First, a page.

- I am trying to simulate this with
s = np.random.binomial(25, 0.06, 40).
The thing is at-least with the function above, it doesnt seem like you get 3/40 with 7.5% chance. I am getting 1/40 pointing to a pvalue of 0.025. Am i missing something ?(1 vote)
- I think 1/40 would still be an overestimate of the true theoretical probability of getting at least 20%.
Here's how I calculated it:
1. Set up a binomial random variable X = number of vegetarians in 25 randomly selected members of the population with p = 0.06
2. For the proportion to be at least 20%, the number of successes has to be greater than or equal to 5.
3. P(X>=5) = 1 - P(X<5)
= 1 - binomcdf(25, 0.06, 4)
= (approx.) 0.01505(3 votes)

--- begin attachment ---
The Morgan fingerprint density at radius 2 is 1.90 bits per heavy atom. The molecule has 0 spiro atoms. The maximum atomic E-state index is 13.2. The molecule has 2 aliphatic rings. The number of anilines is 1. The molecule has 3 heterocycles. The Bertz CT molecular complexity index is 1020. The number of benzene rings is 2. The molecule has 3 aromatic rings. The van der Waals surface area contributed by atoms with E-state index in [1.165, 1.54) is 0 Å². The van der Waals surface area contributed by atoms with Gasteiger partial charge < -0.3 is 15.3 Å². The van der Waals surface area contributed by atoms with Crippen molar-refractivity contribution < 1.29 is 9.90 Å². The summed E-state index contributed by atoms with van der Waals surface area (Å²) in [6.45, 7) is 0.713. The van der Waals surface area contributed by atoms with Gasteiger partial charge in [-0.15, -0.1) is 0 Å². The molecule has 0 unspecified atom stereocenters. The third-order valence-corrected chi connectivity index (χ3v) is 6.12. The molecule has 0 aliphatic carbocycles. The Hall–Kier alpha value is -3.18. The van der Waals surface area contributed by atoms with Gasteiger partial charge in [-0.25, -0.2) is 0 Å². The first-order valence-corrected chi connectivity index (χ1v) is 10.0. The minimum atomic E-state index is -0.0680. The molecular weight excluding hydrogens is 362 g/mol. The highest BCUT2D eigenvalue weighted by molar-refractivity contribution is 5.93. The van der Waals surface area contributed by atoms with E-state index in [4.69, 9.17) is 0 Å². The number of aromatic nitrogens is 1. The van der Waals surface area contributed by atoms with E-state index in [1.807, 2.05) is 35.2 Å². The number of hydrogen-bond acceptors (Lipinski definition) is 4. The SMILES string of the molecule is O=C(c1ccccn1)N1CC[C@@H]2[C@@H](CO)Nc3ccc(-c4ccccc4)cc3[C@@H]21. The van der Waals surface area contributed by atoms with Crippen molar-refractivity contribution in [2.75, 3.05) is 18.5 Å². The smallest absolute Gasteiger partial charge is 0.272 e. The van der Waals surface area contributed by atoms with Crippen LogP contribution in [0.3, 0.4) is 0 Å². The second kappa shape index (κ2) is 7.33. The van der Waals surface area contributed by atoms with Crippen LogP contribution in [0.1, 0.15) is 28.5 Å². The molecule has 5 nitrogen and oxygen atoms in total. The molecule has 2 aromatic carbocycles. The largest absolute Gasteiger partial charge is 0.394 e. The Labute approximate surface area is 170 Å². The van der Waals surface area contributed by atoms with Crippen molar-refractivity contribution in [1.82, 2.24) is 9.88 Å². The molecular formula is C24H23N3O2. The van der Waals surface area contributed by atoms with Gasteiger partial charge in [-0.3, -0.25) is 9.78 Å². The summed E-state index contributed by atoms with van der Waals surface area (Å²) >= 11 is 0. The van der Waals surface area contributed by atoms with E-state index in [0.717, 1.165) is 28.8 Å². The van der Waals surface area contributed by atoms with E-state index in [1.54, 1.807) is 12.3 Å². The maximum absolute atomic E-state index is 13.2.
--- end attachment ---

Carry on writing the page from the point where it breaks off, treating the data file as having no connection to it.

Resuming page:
- [Instructor] So we have a question here on p-values. It says Evie read an article that said 6% of teenagers were vegetarians, but she thinks it's higher for students at her school. To test her theory, Evie took a random sample of 25 students at her school, and 20% of them were vegetarians. So just from this first paragraph, some interesting things are being said. It's saying that the true population proportion, if we believe this article, of teenagers that are vegetarian, we could say that is 6%. Now for her school, there is a null hypothesis that the proportion of students at her school that are vegetarian, so this is at her school, that the true proportion, the null would be as the same as the proportion of teenagers as a whole. So that would be the null hypothesis. And you can see that she's generating an alternative hypothesis, but she thinks it's higher for students at her large school. So her alternative hypothesis would be the proportion, the true population parameter for her school is greater than 6%. And so to see whether or not you could reject the null hypothesis, you take a sample, and that's exactly what Evie did. She took a random sample of 25 students, and you calculate the sample proportion. And then you figure out what is the probability of getting a sample proportion this high or greater? And if it's lower than a threshold, then you will reject your null hypothesis. And that probability we call the p-value. The p-value is equal to the probability that your sample proportion, as she's doing this for students at her school, is going to be greater than or equal to 20% if you assumed that your null hypothesis was true. So if you assumed that the true proportion at your school was 6% vegetarians, but you took a sample of 25 students where you got 20%, what is the probability of getting 20% or greater for a sample of 25? Now there's many ways to approach it but it looks like she is using a simulation. To see how likely a sample like this was to happen by random chance alone, Evie performed a simulation. She simulated 40 samples of n equals 25 students from a large population where 6% of the students were vegetarian. She recorded the proportion of vegetarians in each sample. Here are the sample proportions from her 40 samples. So what she's doing here with the simulation, this is an approximation of the sampling distribution of the sample proportions if you were to assume that your null hypothesis is true. And it says below, Evie wants to test her null hypothesis which is that the true proportion at her school is 6% versus the alternative hypothesis that the true proportion at her school is greater than 6% where p is the true proportion of students who are vegetarian at her school. And then they ask us, based on these simulated results, what is the approximate p-value of the test? And they say, the sample result, the sample proportion here, was 20%, we saw that right over here. Well if we assumed that this is a reasonably good approximation of our sampling distribution of our sample proportions, there's 40 data points here, and how many of these samples do we get a sample proportion that is greater than or equal to 20%? Well you could see this is 20% right over here, 20 hundredths, and so you see we have three right over here that meet this constraint. And so that is three out of 40. So if we think this is a reasonably good approximation, we would say that our p-value is going to be approximately three out of 40, that if the true population proportion for the school were 6%, if the null hypothesis were true, then approximately three out of every 40 times you would expect to get a sample with 20% or larger being vegetarians. And so three-fortieths is what? Let's see, if I multiply both the numerator and denominator by two and a half, this is approximately equal to, I say two and a half 'cause to go from 40 to 100, and then two and a half times three would be 7.5. So would say this is approximately 7.5% and this is actually a multiple choice question and if we scroll down, we do indeed see approximately 7.5% right over there.